Is There An Expectation of Privacy When We Share Information with Third Parties? – by Robert Wilson

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In today’s world, we share (or are forced to share) loads of personal information. From giving our info to the cashier at Best Buy, to signing up for apps, even for using our cell phone. Does this necessarily mean we give up our privacy on this sensitive information that in today’s world has to be shared in order for us to function? To better understand how vulnerable our privacy rights are, we can start with a good example from 1976 and extrapolate that legal ruling to today’s world.

In 1976, a woman from Baltimore filed a police report, stating that she had been robbed. Luckily for the police, the lady had a description of the suspect and even knew what kind of car he was driving, a 1975 Monte Carlo. The police began to patrol the area looking for a suspect and car that matched that description, and low and behold, they struck gold. Enter Michael Lee Smith into this story, the suspect. Now upfront, we should probably say that Smith may be near the top of the lists of the world’s worst criminals. Not only did he rob this poor lady, he then used her ID from her stolen wallet to track down her address, and from there her phone number. And what does Smith do with that information? What any savvy criminal would do – he calls his victim, admitting to be the robber while also making obscene comments. The woman reports these phone calls to the police.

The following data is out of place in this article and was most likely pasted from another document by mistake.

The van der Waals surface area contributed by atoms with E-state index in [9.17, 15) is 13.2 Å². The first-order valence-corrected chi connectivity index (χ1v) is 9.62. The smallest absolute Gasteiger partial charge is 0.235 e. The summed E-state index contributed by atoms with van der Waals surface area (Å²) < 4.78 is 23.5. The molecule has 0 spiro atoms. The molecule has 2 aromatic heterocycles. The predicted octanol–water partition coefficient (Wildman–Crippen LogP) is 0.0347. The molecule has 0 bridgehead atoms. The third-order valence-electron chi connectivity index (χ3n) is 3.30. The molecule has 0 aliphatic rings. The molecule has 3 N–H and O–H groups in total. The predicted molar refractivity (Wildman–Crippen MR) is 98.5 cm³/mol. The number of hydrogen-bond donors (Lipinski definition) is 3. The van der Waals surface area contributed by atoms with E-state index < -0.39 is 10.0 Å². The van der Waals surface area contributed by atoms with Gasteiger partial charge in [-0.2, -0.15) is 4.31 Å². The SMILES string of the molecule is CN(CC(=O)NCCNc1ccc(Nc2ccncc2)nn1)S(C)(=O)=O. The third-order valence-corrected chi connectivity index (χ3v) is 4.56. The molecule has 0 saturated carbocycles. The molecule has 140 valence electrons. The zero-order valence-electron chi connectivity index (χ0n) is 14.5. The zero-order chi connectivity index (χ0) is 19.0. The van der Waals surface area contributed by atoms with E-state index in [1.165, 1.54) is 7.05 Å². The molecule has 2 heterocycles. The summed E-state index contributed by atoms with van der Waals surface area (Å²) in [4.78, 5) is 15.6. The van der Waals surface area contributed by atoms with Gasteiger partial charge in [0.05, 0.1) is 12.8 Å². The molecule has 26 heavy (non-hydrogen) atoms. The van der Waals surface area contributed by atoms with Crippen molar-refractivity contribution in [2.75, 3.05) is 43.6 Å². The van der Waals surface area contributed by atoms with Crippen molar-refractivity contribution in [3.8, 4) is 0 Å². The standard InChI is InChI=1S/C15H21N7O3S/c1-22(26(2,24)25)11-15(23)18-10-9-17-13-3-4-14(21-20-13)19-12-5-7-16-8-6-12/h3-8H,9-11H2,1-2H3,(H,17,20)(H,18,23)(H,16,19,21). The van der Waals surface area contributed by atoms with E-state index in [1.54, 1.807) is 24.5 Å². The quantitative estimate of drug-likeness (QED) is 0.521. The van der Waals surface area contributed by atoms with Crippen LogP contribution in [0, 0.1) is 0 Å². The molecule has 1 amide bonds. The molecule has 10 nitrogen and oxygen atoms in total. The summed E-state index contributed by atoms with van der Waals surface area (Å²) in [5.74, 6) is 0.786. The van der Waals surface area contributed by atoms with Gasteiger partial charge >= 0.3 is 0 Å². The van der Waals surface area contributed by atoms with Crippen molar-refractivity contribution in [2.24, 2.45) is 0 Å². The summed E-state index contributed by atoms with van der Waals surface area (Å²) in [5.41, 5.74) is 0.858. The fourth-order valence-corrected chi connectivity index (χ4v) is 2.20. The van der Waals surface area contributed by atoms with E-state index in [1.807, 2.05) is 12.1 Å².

As part of the investigation, the police then get in touch with the phone company and instruct them to use a “pen register” to gather information about all calls dialed from Smith’s home. If you don’t know what a pen register is – don’t feel bad; 1976 was a long time ago.  Essentially, it was an automatic recording device phone companies used in the stone age to compile data of what numbers were called from the target’s phone number (e.g. Smith). Of important note here, the police did not get a search warrant in order for the police to seize the pen register. 

After looking over Smith’s phone calls, the police found that he had in fact called the victim on the same nights that she had reported being called. The police used this information, along with the description of Smith and his car, to obtain a search warrant of his residence. From that search, police found a phone book that was turned to the victim’s number. Wham, bam, thank you ma’am – Smith is arrested, and the victim picks Smith out of a “six-pack” lineup. Despite his attempts to suppress “all fruits [evidence] derived from the pen register”, Smith was convicted at trial. The court held that the warrantless installation of the pen register did not violate the Fourth Amendment. Smith Appealed, but the Maryland Court of Appeals affirmed the conviction. Smith then throws the Hail Mary, and the case falls squarely on the desk of the U.S. Supreme Court. And this is where things get interesting. 

In hearing the case, the Supreme Court upholds the rulings of the lower courts, holding that Smith did not have an actual expectation of privacy in his phone calls because… wait for it….he knew he was [voluntarily] sharing that information with the phone company. 

1976 was a long time ago but the right to privacy is not a new legal concept. In our everyday lives, how many times a day do we “voluntarily” give up sensitive information to a third-party? Apple, Alexa, Facebook know every time we get off of the couch to grab a drink, what we like to buy, where we work, where we like to travel, what our politics are. However deep in our subconscious, most of us are aware that a third-party has that information. But because we are forced to share information in order to buy groceries or use an app, should that mean that our actions are voluntary and we are comfortable with that third-party sharing that information with the government whenever they come knocking? Imagine the breadth and scope of the information the government could obtain on you, completely warrantless.

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